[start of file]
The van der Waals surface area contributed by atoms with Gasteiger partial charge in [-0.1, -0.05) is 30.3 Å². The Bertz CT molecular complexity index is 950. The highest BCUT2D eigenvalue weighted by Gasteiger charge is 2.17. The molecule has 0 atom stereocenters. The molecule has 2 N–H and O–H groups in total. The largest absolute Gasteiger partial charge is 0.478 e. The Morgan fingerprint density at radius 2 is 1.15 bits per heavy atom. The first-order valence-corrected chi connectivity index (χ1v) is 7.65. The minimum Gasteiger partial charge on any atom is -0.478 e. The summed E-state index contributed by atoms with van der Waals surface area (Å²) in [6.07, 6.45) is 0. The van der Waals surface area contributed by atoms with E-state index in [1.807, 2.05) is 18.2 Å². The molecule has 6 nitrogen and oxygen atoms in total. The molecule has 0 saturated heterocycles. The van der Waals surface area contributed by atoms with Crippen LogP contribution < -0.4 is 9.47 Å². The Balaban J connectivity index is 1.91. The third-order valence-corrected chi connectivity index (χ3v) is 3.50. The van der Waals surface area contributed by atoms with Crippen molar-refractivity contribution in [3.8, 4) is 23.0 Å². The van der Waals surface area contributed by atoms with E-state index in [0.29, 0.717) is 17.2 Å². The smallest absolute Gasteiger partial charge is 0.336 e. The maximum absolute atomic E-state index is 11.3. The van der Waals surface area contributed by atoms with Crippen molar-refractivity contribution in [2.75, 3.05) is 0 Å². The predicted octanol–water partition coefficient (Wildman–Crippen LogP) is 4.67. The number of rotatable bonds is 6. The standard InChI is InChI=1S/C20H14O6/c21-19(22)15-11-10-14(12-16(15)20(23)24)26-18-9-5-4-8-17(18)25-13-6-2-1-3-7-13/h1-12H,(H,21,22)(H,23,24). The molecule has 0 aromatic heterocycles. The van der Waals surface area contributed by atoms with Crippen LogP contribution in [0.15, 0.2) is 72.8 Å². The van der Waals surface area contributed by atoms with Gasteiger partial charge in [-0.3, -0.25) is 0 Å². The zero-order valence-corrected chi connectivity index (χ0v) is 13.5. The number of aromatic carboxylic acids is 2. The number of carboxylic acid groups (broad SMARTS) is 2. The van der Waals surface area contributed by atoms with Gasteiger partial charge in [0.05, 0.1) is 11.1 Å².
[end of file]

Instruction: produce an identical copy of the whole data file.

The van der Waals surface area contributed by atoms with Gasteiger partial charge in [-0.1, -0.05) is 30.3 Å². The Bertz CT molecular complexity index is 950. The highest BCUT2D eigenvalue weighted by Gasteiger charge is 2.17. The molecule has 0 atom stereocenters. The molecule has 2 N–H and O–H groups in total. The largest absolute Gasteiger partial charge is 0.478 e. The Morgan fingerprint density at radius 2 is 1.15 bits per heavy atom. The first-order valence-corrected chi connectivity index (χ1v) is 7.65. The minimum Gasteiger partial charge on any atom is -0.478 e. The summed E-state index contributed by atoms with van der Waals surface area (Å²) in [6.07, 6.45) is 0. The van der Waals surface area contributed by atoms with E-state index in [1.807, 2.05) is 18.2 Å². The molecule has 6 nitrogen and oxygen atoms in total. The molecule has 0 saturated heterocycles. The van der Waals surface area contributed by atoms with Crippen LogP contribution < -0.4 is 9.47 Å². The Balaban J connectivity index is 1.91. The third-order valence-corrected chi connectivity index (χ3v) is 3.50. The van der Waals surface area contributed by atoms with Crippen molar-refractivity contribution in [3.8, 4) is 23.0 Å². The van der Waals surface area contributed by atoms with E-state index in [0.29, 0.717) is 17.2 Å². The smallest absolute Gasteiger partial charge is 0.336 e. The maximum absolute atomic E-state index is 11.3. The van der Waals surface area contributed by atoms with Crippen molar-refractivity contribution in [2.75, 3.05) is 0 Å². The predicted octanol–water partition coefficient (Wildman–Crippen LogP) is 4.67. The number of rotatable bonds is 6. The standard InChI is InChI=1S/C20H14O6/c21-19(22)15-11-10-14(12-16(15)20(23)24)26-18-9-5-4-8-17(18)25-13-6-2-1-3-7-13/h1-12H,(H,21,22)(H,23,24). The molecule has 0 aromatic heterocycles. The van der Waals surface area contributed by atoms with Crippen LogP contribution in [0.15, 0.2) is 72.8 Å². The van der Waals surface area contributed by atoms with Gasteiger partial charge in [-0.3, -0.25) is 0 Å². The zero-order valence-corrected chi connectivity index (χ0v) is 13.5. The number of aromatic carboxylic acids is 2. The number of carboxylic acid groups (broad SMARTS) is 2. The van der Waals surface area contributed by atoms with Gasteiger partial charge in [0.05, 0.1) is 11.1 Å².